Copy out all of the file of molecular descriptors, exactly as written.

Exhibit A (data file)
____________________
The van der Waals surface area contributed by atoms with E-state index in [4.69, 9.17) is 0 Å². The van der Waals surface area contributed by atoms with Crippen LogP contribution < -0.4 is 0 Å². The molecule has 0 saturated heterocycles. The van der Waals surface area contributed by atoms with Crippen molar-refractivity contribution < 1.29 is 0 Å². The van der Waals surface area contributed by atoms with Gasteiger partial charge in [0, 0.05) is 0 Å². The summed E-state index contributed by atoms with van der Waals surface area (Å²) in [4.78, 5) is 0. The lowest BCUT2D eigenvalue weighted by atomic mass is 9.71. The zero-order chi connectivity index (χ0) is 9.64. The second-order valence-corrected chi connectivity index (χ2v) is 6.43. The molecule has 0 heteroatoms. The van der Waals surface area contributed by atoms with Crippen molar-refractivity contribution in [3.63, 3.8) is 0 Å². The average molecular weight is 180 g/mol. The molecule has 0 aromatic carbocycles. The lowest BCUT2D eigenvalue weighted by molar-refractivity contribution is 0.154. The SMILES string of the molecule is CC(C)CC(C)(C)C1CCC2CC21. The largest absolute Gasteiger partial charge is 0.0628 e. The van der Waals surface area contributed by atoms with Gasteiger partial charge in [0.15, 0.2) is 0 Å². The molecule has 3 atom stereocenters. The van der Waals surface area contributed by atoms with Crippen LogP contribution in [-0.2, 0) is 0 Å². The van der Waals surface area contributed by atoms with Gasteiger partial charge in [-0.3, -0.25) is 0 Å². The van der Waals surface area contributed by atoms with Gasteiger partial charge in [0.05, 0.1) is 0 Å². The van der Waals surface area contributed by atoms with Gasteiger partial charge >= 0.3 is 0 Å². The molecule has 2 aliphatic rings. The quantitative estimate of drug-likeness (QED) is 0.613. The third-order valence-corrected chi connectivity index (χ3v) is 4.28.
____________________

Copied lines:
The van der Waals surface area contributed by atoms with E-state index in [4.69, 9.17) is 0 Å². The van der Waals surface area contributed by atoms with Crippen LogP contribution < -0.4 is 0 Å². The molecule has 0 saturated heterocycles. The van der Waals surface area contributed by atoms with Crippen molar-refractivity contribution < 1.29 is 0 Å². The van der Waals surface area contributed by atoms with Gasteiger partial charge in [0, 0.05) is 0 Å². The summed E-state index contributed by atoms with van der Waals surface area (Å²) in [4.78, 5) is 0. The lowest BCUT2D eigenvalue weighted by atomic mass is 9.71. The zero-order chi connectivity index (χ0) is 9.64. The second-order valence-corrected chi connectivity index (χ2v) is 6.43. The molecule has 0 heteroatoms. The van der Waals surface area contributed by atoms with Crippen molar-refractivity contribution in [3.63, 3.8) is 0 Å². The average molecular weight is 180 g/mol. The molecule has 0 aromatic carbocycles. The lowest BCUT2D eigenvalue weighted by molar-refractivity contribution is 0.154. The SMILES string of the molecule is CC(C)CC(C)(C)C1CCC2CC21. The largest absolute Gasteiger partial charge is 0.0628 e. The van der Waals surface area contributed by atoms with Gasteiger partial charge in [0.15, 0.2) is 0 Å². The molecule has 3 atom stereocenters. The van der Waals surface area contributed by atoms with Crippen LogP contribution in [-0.2, 0) is 0 Å². The van der Waals surface area contributed by atoms with Gasteiger partial charge in [-0.3, -0.25) is 0 Å². The van der Waals surface area contributed by atoms with Gasteiger partial charge in [0.05, 0.1) is 0 Å². The van der Waals surface area contributed by atoms with Gasteiger partial charge >= 0.3 is 0 Å². The molecule has 2 aliphatic rings. The quantitative estimate of drug-likeness (QED) is 0.613. The third-order valence-corrected chi connectivity index (χ3v) is 4.28.